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Joseph A. Tainter


Cambridge University Press, NY., 1988, 250 pgs., index, extensive bibliography, illustrations, notes,

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The author is an archeologist, especially focused on Western Hemisphere. He has studied many ruins of 'collapsed' societies.


1- Introduction to collapse:
Dr. Tainter believes that his fascination with ancient ruins is widely shared. His introduction begins: "The image of lost civilizations is compelling: cities buried by drifting sands or tangled jungle. ruin and desolation where once there were people and abundance. Surely few persons can read such descriptions and not sense awe and mystery." Well, perhaps. He writes that civilizations are fragile and impermanent. His immediate reaction is to wonder if our modern civilization is also subject to collapse. He cites the opinions of many historians who have wondered. Then he focuses attention on Rome and claims that the presumed 'fall of Rome' has "dominated the thinking of large numbers of people for one and one-half millennia." He then asks, "Why study collapse? ..."The reason why complex societies disintegrate is of vital importance to every member of one, and today that includes nearly the entire world population." He continues by noting that concern with the question of civilization collapse has been great for centuries, but nevertheless, "there was no reliable, universal explanation of collapse, no theory that would help us to understand most or all of its occurrences." Therefore, "The objective of this work then is to develop a general explanation of collapse, applicable in a variety of contexts, and with implication for current conditions."
What is collapse" Tainter notes the concept has many different definitions. for this book he states it is "Collapse, as viewed in the present work, is a political process"..."A society has collapsed when it displays a rapid, significant loss of an established level of sociopolitical complexity." He lists a series of conditions or changes that indicate this collapse.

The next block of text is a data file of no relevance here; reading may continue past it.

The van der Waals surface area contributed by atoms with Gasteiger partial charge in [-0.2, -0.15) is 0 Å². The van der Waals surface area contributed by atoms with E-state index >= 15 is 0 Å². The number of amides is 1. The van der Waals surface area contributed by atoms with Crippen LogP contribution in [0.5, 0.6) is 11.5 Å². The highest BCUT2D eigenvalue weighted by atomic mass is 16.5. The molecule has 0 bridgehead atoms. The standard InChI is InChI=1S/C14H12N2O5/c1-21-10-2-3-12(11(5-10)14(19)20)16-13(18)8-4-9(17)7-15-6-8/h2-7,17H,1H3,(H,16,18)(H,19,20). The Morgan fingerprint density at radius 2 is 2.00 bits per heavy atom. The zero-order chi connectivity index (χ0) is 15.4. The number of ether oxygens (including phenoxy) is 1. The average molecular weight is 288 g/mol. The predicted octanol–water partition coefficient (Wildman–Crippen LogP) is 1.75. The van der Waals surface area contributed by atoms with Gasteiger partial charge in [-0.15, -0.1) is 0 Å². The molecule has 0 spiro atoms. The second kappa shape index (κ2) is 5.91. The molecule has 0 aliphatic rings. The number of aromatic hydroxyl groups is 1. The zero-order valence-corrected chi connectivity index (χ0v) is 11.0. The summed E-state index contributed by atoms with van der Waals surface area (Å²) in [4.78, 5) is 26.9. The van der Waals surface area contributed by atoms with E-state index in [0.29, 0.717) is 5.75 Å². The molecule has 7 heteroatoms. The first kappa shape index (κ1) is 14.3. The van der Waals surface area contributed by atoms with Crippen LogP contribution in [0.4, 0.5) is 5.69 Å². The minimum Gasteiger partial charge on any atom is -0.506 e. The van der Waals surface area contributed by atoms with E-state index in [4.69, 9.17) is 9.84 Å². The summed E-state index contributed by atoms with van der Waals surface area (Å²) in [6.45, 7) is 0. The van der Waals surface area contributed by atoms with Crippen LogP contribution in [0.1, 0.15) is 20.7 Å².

Collapse in history: "The fall of the Roman Empire is, in the West, the most widely known instance of collapse, the one which comes most readily to popular thought." Well, perhaps, but that is based on old concepts, not shared by many recent authors. In my opinion Dr. Tainter's description throughout the book is based on authors such as Gibbon, whose ideas are not shared by many today. Moreover, it is clear that what happened in the western part of the Roman Empire in the 5th century was much different from any of the ancient civilizations whose archeological sites Dr. Tainter knows so well.
The Western Chou Empire: The author provides a good summary, but again the change did not result in the disappearance of China.
The Harappan Civilization: This one indeed disappeared, as the author describes.
Mesopotamia: He provides a fine summary of the collapse of several cultures such as Babylon, Akkad, and Assyria. But what about any continuity from one to another?
The Egyptian Old Kingdom: Another good summary, but one has to consider that the New Kingdom was something entirely different to consider that Egyptian civilization collapsed.
The Hittite Empire: Another good summary and it did, indeed, collapse.
Minoan Civilization: another good example of civilization collapse.
Mycenaean Civilization: Tainter's summary describes real collapse.
The Western Roman Empire: He repeats his thought. "The Roman Empire is the prime example of collapse, it is the one case above all others that inspires fascination to this day." Well, it does generate considerable interest, but not necessarily because scholars today believe it 'collapsed'.
The Olmec: Here we are on Tainter's home ground. Collapse for sure.
The Lowland Classic Maya: Another prime example.
The Mesoamerican Highlands: The author devotes much space to detailed description. We take Tainter's word that these civilizations were unique and independent of each other rather than one simply displacing its predecessor.
Casa Grandes - Less well known, a society located in Northern Mexico that disappeared.
The Chacoans: Located in modern New Mexico state, it too disappeared.
The Hohokam: Located in Arizona and subsequently gone.
The Eastern Woodlands: Tainter cites two societies that collapsed.
The Huari and Tiahuanaco Empires: societies that disappeared prior to the Inca.
The Kachin: A lost civilization formerly in Burma.
The Ik: We take Tainter's word that this central African society should be included.
Remarks: Tainter notes that many more examples might be included.
After Collapse: He refers to Colin Renfrew for discussion of what followed the collapses mentioned. There was a breakdown in authority and central control. Protection and law disappeared. Public construction of monumental structures ceased.


2 - The nature of complex societies:


3 - The study of collapse


4 - Understanding collapse: the marginal productivity of sociopolitical change


5 -Evaluation: complexity and marginal returns in collapsing societies


6 - Summary and implications:




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